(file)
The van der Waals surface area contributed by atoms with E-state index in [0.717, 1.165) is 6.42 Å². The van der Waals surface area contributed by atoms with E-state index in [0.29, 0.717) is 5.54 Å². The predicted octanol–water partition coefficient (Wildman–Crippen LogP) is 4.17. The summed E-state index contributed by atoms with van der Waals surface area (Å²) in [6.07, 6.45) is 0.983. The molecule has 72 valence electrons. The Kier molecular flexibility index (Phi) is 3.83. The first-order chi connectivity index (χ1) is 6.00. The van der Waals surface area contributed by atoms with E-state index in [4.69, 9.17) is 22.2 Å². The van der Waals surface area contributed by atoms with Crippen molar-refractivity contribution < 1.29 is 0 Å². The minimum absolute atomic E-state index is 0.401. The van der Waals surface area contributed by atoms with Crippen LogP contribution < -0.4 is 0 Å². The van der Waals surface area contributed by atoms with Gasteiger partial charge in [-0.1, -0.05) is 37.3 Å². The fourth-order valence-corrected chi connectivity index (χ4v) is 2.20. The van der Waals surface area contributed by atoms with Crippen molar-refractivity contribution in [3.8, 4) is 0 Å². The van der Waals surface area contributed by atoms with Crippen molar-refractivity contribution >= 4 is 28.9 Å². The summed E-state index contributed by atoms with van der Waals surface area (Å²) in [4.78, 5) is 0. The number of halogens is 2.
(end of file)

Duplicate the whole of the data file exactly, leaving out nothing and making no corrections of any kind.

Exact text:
The van der Waals surface area contributed by atoms with E-state index in [0.717, 1.165) is 6.42 Å². The van der Waals surface area contributed by atoms with E-state index in [0.29, 0.717) is 5.54 Å². The predicted octanol–water partition coefficient (Wildman–Crippen LogP) is 4.17. The summed E-state index contributed by atoms with van der Waals surface area (Å²) in [6.07, 6.45) is 0.983. The molecule has 72 valence electrons. The Kier molecular flexibility index (Phi) is 3.83. The first-order chi connectivity index (χ1) is 6.00. The van der Waals surface area contributed by atoms with E-state index in [4.69, 9.17) is 22.2 Å². The van der Waals surface area contributed by atoms with Crippen molar-refractivity contribution < 1.29 is 0 Å². The minimum absolute atomic E-state index is 0.401. The van der Waals surface area contributed by atoms with Crippen LogP contribution < -0.4 is 0 Å². The van der Waals surface area contributed by atoms with Gasteiger partial charge in [-0.1, -0.05) is 37.3 Å². The fourth-order valence-corrected chi connectivity index (χ4v) is 2.20. The van der Waals surface area contributed by atoms with Crippen molar-refractivity contribution in [3.8, 4) is 0 Å². The van der Waals surface area contributed by atoms with Crippen molar-refractivity contribution >= 4 is 28.9 Å². The summed E-state index contributed by atoms with van der Waals surface area (Å²) in [4.78, 5) is 0. The number of halogens is 2.